J Rheum Dis 2020; 27(1): 51-60  
Clinical Usefulness of Uric Acid as a Biomarker for Knee Osteoarthritis: A Comparative Analysis With Plain Radiography and Musculoskeletal Ultrasound
Seong-Kyu Kim, M.D., Ph.D., Ui Hong Jung, M.D., Jung-Yoon Choe, M.D., Ph.D.
Division of Rheumatology, Department of Internal Medicine, Daegu Catholic University School of Medicine, Daegu, Korea
Correspondence to: Seong-Kyu Kim http://orcid.org/0000-0002-7780-0167
Division of Rheumatology, Department of Internal Medicine, Daegu Catholic University School of Medicine, 33 Duryugongwon-ro 17-gil, Nam-gu, Daegu 42472, Korea. E-mail:kimsk714@cu.ac.kr
Received: September 25, 2019; Revised: October 16, 2019; Accepted: November 7, 2019; Published online: January 1, 2020.
© Korean College of Rheumatology. All rights reserved.

This is a open Access article, which permits unrestricted non-commerical use, distribution, and reproduction in any medium, provided the original work is properly cited.
Objective. The aim of this study was to determine the relationships of serum and urine uric acid with severity or activity in knee osteoarthritis (OA). Methods. A total of 42 patients with knee OA was enrolled, together with 58 healthy controls. Serum uric acid and spot urine uric acid levels were assessed for all patients. The severity and activity of knee OA were assessed by musculoskeletal ultrasound (MSUS) and plain radiography of the knee joint. Ultrasonographic abnormalities in knee OA included synovial hypertrophy, suprapatellar effusion, cartilage degradation, and osteophyte formation. Kellgren-Lawrence (K-L) grade was used to evaluate radiological progression of knee OA. Results. Patients with K-L grade III had a higher urine uric acid/creatinine ratio compared to those with K-L grade I (p=0.043). Patients with synovial hypertrophy had higher serum uric acid level compared to those without synovial hypertrophy (p=0.016). The urine uric acid/creatinine ratio was higher in patients with cartilage degradation compared to those without cartilage degradation (p=0.022). Serum uric acid was significantly associated with synovial hypertrophy thickness (r=0.375, p=0.018) but not with cartilage thickness after adjusting for age and body mass index. Lower urine uric acid was related with knee OA compared to healthy controls (odds ratio=0.974, 95% confidence interval 0.954∼0.994, p=0.013). Conclusion. The results of our study suggest that serum and urine uric acid reflects synovial inflammation based on MSUS and radiographic progression and then is associated with the pathogenesis of knee OA.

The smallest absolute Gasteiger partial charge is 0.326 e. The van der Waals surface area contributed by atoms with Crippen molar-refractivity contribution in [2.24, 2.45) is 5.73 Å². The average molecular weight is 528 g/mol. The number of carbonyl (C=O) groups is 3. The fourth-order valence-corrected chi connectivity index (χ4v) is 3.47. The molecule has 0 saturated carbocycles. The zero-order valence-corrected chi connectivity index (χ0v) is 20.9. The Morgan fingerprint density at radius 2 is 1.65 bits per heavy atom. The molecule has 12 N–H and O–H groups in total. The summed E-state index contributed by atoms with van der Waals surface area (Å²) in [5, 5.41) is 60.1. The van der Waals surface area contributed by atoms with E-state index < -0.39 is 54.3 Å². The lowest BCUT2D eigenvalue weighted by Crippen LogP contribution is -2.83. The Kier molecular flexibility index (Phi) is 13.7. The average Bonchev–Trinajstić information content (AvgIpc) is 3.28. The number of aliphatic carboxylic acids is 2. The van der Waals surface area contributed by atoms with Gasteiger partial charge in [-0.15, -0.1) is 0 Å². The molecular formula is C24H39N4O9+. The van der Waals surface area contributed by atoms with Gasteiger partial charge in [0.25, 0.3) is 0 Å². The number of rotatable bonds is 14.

Keywords: Osteoarthritis, Uric acid, Knee, Radiography, Ultrasound

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